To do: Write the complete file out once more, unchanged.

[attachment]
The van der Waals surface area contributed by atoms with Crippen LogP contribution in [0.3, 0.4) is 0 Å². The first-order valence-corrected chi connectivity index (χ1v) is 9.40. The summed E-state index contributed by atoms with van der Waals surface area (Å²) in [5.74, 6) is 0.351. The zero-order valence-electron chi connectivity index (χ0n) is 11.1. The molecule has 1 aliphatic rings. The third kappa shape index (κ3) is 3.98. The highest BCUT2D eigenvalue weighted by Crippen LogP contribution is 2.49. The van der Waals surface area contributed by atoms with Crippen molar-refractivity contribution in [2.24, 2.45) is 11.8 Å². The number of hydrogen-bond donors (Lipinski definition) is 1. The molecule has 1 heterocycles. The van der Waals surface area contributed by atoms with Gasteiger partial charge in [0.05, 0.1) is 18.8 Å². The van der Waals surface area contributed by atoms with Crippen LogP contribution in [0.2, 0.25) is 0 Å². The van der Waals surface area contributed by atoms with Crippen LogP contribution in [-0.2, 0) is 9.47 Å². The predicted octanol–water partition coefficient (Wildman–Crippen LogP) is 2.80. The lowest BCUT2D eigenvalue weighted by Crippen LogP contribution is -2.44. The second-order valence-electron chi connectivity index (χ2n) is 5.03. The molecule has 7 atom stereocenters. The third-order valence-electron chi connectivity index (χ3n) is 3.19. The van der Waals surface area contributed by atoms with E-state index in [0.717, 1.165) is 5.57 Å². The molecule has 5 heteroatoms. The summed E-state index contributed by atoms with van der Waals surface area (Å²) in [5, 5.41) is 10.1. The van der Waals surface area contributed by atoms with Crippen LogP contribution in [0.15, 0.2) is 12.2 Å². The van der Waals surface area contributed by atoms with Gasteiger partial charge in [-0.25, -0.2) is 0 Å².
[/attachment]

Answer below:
The van der Waals surface area contributed by atoms with Crippen LogP contribution in [0.3, 0.4) is 0 Å². The first-order valence-corrected chi connectivity index (χ1v) is 9.40. The summed E-state index contributed by atoms with van der Waals surface area (Å²) in [5.74, 6) is 0.351. The zero-order valence-electron chi connectivity index (χ0n) is 11.1. The molecule has 1 aliphatic rings. The third kappa shape index (κ3) is 3.98. The highest BCUT2D eigenvalue weighted by Crippen LogP contribution is 2.49. The van der Waals surface area contributed by atoms with Crippen molar-refractivity contribution in [2.24, 2.45) is 11.8 Å². The number of hydrogen-bond donors (Lipinski definition) is 1. The molecule has 1 heterocycles. The van der Waals surface area contributed by atoms with Gasteiger partial charge in [0.05, 0.1) is 18.8 Å². The van der Waals surface area contributed by atoms with Crippen LogP contribution in [0.2, 0.25) is 0 Å². The van der Waals surface area contributed by atoms with Crippen LogP contribution in [-0.2, 0) is 9.47 Å². The predicted octanol–water partition coefficient (Wildman–Crippen LogP) is 2.80. The lowest BCUT2D eigenvalue weighted by Crippen LogP contribution is -2.44. The second-order valence-electron chi connectivity index (χ2n) is 5.03. The molecule has 7 atom stereocenters. The third-order valence-electron chi connectivity index (χ3n) is 3.19. The van der Waals surface area contributed by atoms with E-state index in [0.717, 1.165) is 5.57 Å². The molecule has 5 heteroatoms. The summed E-state index contributed by atoms with van der Waals surface area (Å²) in [5, 5.41) is 10.1. The van der Waals surface area contributed by atoms with Crippen LogP contribution in [0.15, 0.2) is 12.2 Å². The van der Waals surface area contributed by atoms with Gasteiger partial charge in [-0.25, -0.2) is 0 Å².